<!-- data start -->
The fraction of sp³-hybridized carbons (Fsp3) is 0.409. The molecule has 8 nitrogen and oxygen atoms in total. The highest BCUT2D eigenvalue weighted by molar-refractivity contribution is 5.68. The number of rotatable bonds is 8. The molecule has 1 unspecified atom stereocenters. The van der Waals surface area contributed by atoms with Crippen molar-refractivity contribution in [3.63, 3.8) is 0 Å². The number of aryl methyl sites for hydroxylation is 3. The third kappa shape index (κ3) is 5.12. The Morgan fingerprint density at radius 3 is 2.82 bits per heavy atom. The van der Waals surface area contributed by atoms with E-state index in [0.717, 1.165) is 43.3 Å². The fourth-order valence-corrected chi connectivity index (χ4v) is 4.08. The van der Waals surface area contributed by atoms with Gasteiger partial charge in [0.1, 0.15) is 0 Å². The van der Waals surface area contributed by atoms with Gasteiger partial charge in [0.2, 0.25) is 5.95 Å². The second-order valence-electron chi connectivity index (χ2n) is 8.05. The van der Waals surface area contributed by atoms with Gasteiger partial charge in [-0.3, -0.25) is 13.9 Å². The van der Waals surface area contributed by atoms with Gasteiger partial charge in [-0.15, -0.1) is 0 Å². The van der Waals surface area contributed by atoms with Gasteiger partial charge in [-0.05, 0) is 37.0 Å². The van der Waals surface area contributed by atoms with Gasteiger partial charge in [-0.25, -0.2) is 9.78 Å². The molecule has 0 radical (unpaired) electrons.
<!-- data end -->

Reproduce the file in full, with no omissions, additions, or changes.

The fraction of sp³-hybridized carbons (Fsp3) is 0.409. The molecule has 8 nitrogen and oxygen atoms in total. The highest BCUT2D eigenvalue weighted by molar-refractivity contribution is 5.68. The number of rotatable bonds is 8. The molecule has 1 unspecified atom stereocenters. The van der Waals surface area contributed by atoms with Crippen molar-refractivity contribution in [3.63, 3.8) is 0 Å². The number of aryl methyl sites for hydroxylation is 3. The third kappa shape index (κ3) is 5.12. The Morgan fingerprint density at radius 3 is 2.82 bits per heavy atom. The van der Waals surface area contributed by atoms with E-state index in [0.717, 1.165) is 43.3 Å². The fourth-order valence-corrected chi connectivity index (χ4v) is 4.08. The van der Waals surface area contributed by atoms with Gasteiger partial charge in [0.1, 0.15) is 0 Å². The van der Waals surface area contributed by atoms with Gasteiger partial charge in [0.2, 0.25) is 5.95 Å². The second-order valence-electron chi connectivity index (χ2n) is 8.05. The van der Waals surface area contributed by atoms with Gasteiger partial charge in [-0.3, -0.25) is 13.9 Å². The van der Waals surface area contributed by atoms with Gasteiger partial charge in [-0.15, -0.1) is 0 Å². The van der Waals surface area contributed by atoms with Gasteiger partial charge in [-0.05, 0) is 37.0 Å². The van der Waals surface area contributed by atoms with Gasteiger partial charge in [-0.25, -0.2) is 9.78 Å². The molecule has 0 radical (unpaired) electrons.